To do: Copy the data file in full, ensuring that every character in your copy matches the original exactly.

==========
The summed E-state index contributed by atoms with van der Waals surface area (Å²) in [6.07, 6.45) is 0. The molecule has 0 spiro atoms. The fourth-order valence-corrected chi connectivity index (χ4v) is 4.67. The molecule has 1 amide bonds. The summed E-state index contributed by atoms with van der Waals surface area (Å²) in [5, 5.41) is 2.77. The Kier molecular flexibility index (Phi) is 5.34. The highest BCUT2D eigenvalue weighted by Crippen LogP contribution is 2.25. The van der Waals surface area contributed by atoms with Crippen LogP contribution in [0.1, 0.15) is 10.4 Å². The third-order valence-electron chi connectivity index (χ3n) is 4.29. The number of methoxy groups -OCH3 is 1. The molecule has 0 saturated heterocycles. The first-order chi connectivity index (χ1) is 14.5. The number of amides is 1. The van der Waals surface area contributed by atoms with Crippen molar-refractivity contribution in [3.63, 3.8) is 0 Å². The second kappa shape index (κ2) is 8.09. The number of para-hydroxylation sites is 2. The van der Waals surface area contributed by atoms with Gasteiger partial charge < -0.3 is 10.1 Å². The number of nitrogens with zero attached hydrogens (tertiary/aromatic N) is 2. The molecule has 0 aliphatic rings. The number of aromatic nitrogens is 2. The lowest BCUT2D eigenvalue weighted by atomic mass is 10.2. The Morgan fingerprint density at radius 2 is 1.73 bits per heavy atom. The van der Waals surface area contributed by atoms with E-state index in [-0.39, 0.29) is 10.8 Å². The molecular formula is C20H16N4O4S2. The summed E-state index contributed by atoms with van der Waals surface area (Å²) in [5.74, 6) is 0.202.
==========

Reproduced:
The summed E-state index contributed by atoms with van der Waals surface area (Å²) in [6.07, 6.45) is 0. The molecule has 0 spiro atoms. The fourth-order valence-corrected chi connectivity index (χ4v) is 4.67. The molecule has 1 amide bonds. The summed E-state index contributed by atoms with van der Waals surface area (Å²) in [5, 5.41) is 2.77. The Kier molecular flexibility index (Phi) is 5.34. The highest BCUT2D eigenvalue weighted by Crippen LogP contribution is 2.25. The van der Waals surface area contributed by atoms with Crippen LogP contribution in [0.1, 0.15) is 10.4 Å². The third-order valence-electron chi connectivity index (χ3n) is 4.29. The number of methoxy groups -OCH3 is 1. The molecule has 0 saturated heterocycles. The first-order chi connectivity index (χ1) is 14.5. The number of amides is 1. The van der Waals surface area contributed by atoms with Crippen molar-refractivity contribution in [3.63, 3.8) is 0 Å². The second kappa shape index (κ2) is 8.09. The number of para-hydroxylation sites is 2. The van der Waals surface area contributed by atoms with Gasteiger partial charge < -0.3 is 10.1 Å². The number of nitrogens with zero attached hydrogens (tertiary/aromatic N) is 2. The molecule has 0 aliphatic rings. The number of aromatic nitrogens is 2. The lowest BCUT2D eigenvalue weighted by atomic mass is 10.2. The Morgan fingerprint density at radius 2 is 1.73 bits per heavy atom. The van der Waals surface area contributed by atoms with E-state index in [-0.39, 0.29) is 10.8 Å². The molecular formula is C20H16N4O4S2. The summed E-state index contributed by atoms with van der Waals surface area (Å²) in [5.74, 6) is 0.202.